While the overall tendency in the retail trades is still towards massive monopolisation by a few big firms, the situation with regards to agriculture may have already been reversed.
There is a widespread and growing realisation that capitalist agriculture, with its reliance on dangerous chemical fertilisers and pesticides, is proving to be a disaster.
The producers of organic foodstuffs in Britain have seen a massive increase in demand for their goods with every fresh revelation about the unhygienic or downright dangerous practices of capitalist "agri-business".
While surplus food mountains pile up, organic farmers find that they cannot produce enough to meet the demand for healthy food grown without damage to the environment. This is encouraging more farms to switch to more natural methods of production, and since these are more labour intensive, the average size of an organically-run holding is smaller than the ordinary chemically-soaked modern farm.
This tendency towards a wider distribution of land ownership is being reinforced, in Britain at least, by a shift away from the big cities in favour of the countryside.
There are two main groups involved here. The main one is the huge number of people taking early retirement from their city jobs and moving out to the country to combine working a small-holding with running some sort of business from a spare room or workshop.
The second are those young people, who in spite of the incredibly high price of land; also manage to find ways to make a living in the countryside and also to buy a little plot of land from which to provide healthy food for their children.
Many students in particular start on this path through the movement known as Working Weekends on Organic Farms, giving their labour in exchange for their keep to help and gain experience on privately owned small-holdings.
While there are negative factors involved, such as the soaring urban crime-rate, these positive moves towards a wider distribution of land ownership help to explain the fact that the population of sprawling London fell by at east eight percent in the nineteen eighties, and has not risen dramatically since.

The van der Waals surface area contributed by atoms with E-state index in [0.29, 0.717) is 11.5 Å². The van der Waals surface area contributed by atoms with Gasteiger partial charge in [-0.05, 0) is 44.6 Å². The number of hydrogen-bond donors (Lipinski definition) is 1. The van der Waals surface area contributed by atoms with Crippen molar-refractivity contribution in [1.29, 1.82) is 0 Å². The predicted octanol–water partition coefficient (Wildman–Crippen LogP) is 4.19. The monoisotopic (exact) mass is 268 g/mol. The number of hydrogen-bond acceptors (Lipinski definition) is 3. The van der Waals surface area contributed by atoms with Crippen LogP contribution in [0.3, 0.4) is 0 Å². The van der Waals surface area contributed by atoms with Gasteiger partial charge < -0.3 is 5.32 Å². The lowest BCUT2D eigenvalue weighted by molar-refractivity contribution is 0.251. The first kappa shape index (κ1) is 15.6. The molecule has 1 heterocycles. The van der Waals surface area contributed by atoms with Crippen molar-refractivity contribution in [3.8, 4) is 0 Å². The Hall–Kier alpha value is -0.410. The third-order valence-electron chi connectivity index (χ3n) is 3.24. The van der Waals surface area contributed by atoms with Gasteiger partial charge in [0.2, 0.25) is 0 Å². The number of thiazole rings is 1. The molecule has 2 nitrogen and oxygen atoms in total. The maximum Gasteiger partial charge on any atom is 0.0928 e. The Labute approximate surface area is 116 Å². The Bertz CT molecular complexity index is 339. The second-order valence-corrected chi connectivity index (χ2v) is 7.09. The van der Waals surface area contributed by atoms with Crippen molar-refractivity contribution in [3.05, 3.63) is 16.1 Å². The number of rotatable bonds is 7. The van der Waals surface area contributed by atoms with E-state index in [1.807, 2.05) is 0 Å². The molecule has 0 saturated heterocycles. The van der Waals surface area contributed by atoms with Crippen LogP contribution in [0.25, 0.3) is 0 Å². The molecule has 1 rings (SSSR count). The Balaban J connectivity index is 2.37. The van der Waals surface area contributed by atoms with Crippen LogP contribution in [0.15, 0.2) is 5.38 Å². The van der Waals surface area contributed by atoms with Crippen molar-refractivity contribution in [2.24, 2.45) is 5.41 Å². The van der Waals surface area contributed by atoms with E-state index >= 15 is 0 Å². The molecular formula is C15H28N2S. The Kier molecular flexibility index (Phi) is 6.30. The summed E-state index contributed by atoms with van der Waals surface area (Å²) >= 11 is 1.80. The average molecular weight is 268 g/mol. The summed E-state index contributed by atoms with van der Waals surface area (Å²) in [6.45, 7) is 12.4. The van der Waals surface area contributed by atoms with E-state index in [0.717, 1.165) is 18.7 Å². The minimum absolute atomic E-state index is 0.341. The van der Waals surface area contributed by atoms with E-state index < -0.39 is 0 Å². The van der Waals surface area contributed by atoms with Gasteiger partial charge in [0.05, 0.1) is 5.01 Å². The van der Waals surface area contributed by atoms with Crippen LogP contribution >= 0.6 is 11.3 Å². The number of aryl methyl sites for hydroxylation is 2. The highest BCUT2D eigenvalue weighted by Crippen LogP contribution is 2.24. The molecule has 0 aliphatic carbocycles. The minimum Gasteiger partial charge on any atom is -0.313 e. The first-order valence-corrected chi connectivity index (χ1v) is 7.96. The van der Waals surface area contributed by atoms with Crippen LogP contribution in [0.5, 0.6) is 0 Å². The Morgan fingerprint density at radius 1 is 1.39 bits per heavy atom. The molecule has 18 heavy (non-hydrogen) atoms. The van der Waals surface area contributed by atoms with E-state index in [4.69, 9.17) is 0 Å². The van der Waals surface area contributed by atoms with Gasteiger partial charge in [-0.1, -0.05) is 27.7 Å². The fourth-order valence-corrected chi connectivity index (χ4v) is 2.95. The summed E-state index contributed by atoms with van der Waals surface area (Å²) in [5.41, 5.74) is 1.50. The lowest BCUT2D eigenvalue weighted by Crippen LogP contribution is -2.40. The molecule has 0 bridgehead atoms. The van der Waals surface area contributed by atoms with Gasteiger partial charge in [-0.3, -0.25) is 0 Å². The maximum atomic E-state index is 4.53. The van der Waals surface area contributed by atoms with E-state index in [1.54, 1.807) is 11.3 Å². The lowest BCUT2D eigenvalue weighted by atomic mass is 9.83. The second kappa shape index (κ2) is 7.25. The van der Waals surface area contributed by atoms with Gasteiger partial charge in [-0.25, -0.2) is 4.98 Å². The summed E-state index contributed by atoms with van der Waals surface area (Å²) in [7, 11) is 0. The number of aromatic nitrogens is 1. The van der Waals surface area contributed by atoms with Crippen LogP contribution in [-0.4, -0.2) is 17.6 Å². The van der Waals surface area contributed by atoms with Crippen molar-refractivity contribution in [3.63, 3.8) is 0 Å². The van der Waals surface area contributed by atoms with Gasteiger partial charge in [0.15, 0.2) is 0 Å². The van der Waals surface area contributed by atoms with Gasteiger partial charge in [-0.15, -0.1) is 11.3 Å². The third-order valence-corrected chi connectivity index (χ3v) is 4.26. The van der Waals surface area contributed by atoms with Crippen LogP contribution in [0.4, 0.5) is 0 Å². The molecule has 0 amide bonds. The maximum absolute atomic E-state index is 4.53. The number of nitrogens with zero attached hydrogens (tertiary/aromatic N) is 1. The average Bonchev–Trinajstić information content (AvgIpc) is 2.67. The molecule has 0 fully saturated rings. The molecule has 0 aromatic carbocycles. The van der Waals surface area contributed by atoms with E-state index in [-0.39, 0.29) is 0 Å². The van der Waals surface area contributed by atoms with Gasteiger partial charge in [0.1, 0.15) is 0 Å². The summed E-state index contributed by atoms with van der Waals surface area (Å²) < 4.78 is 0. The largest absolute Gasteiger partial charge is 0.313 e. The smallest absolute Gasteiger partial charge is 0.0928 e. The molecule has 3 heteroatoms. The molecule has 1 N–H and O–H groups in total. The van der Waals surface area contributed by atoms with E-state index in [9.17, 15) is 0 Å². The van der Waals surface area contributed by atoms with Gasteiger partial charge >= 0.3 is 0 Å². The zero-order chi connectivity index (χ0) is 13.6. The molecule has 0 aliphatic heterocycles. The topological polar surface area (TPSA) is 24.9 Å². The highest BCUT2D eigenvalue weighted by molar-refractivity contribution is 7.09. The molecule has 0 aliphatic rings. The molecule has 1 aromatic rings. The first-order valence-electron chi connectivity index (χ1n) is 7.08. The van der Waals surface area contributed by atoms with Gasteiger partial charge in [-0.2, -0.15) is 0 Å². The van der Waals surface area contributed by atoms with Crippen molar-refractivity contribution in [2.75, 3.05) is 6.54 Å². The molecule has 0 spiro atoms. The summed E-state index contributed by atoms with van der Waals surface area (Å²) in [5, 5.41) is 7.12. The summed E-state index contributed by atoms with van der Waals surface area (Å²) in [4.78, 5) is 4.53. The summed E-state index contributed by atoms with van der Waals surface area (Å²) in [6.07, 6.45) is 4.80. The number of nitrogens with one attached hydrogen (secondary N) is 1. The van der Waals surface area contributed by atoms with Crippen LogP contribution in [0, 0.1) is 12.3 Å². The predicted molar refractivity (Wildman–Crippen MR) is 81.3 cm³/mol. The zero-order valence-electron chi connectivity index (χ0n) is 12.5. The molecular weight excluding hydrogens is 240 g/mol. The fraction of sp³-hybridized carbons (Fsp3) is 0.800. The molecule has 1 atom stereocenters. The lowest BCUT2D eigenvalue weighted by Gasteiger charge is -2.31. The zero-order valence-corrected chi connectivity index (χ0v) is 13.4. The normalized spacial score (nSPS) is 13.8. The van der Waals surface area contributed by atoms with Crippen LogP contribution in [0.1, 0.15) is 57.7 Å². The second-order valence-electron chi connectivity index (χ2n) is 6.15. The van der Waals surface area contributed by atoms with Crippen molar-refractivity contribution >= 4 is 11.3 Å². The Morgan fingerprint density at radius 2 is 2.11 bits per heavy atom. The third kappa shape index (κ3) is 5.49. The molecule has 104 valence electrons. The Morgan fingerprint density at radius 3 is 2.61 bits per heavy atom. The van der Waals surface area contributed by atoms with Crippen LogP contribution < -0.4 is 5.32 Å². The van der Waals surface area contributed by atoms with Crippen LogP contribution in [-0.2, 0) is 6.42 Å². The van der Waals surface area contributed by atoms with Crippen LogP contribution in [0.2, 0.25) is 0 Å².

It is surely significant that England, the first country in the world to witness industrialism's mass exodus from the land to the cities, is now the first to see a reversal of this process. Our people have seen life in the conurbations, now they are turning their backs on them in ever-increasing numbers.
The revitalisation of the countryside and the re-establishment of sustainable and environmentally friendly farming practice is being done in Britain through the efforts of tens of thousands of isolated individuals, families and small communities. As such it is a slow and halting process.
But it could be done far more quickly if the popular desire for land was matched by determination on the part of a decent government to see that this demand be satisfied.
Such a government in the West could, for example, take over land owned by foreigners or by big capitalist property speculators, and give or sell it in manageable and useful parcels to young people who had completed training courses at agricultural college or who had experience of farm work, but who would otherwise be unable to afford to acquire the land they so desperately want.
In the East, the same could be done with land which was collectivised by the Communists.
What is to stop this newly re-distributed land from again falling into the hands of fewer and fewer people?
And how could the large holdings of existing big landowners be broken up without the injustice of expropriation or the impossible cost of compensation?
These things could in fact be done very simply.